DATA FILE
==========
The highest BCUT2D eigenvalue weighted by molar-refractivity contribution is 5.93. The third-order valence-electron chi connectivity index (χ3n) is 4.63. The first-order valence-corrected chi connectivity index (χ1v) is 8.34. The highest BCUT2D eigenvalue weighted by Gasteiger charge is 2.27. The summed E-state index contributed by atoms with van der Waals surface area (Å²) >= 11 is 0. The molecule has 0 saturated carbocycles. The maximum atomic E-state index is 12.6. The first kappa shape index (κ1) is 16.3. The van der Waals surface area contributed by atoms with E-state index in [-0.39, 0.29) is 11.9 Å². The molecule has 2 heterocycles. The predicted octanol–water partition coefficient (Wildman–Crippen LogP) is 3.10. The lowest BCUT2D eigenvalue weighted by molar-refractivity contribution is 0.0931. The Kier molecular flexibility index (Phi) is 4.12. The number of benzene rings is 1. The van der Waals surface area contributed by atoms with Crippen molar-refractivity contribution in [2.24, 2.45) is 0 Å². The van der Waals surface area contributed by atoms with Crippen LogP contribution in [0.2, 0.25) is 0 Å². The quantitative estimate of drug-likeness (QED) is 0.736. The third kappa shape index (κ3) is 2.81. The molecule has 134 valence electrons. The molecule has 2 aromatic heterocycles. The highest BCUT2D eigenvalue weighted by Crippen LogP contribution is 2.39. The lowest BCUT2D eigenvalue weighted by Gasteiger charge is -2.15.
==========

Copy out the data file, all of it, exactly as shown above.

The highest BCUT2D eigenvalue weighted by molar-refractivity contribution is 5.93. The third-order valence-electron chi connectivity index (χ3n) is 4.63. The first-order valence-corrected chi connectivity index (χ1v) is 8.34. The highest BCUT2D eigenvalue weighted by Gasteiger charge is 2.27. The summed E-state index contributed by atoms with van der Waals surface area (Å²) >= 11 is 0. The molecule has 0 saturated carbocycles. The maximum atomic E-state index is 12.6. The first kappa shape index (κ1) is 16.3. The van der Waals surface area contributed by atoms with E-state index in [-0.39, 0.29) is 11.9 Å². The molecule has 2 heterocycles. The predicted octanol–water partition coefficient (Wildman–Crippen LogP) is 3.10. The lowest BCUT2D eigenvalue weighted by molar-refractivity contribution is 0.0931. The Kier molecular flexibility index (Phi) is 4.12. The number of benzene rings is 1. The van der Waals surface area contributed by atoms with Crippen molar-refractivity contribution in [2.24, 2.45) is 0 Å². The van der Waals surface area contributed by atoms with Crippen LogP contribution in [0.2, 0.25) is 0 Å². The quantitative estimate of drug-likeness (QED) is 0.736. The third kappa shape index (κ3) is 2.81. The molecule has 134 valence electrons. The molecule has 2 aromatic heterocycles. The highest BCUT2D eigenvalue weighted by Crippen LogP contribution is 2.39. The lowest BCUT2D eigenvalue weighted by Gasteiger charge is -2.15.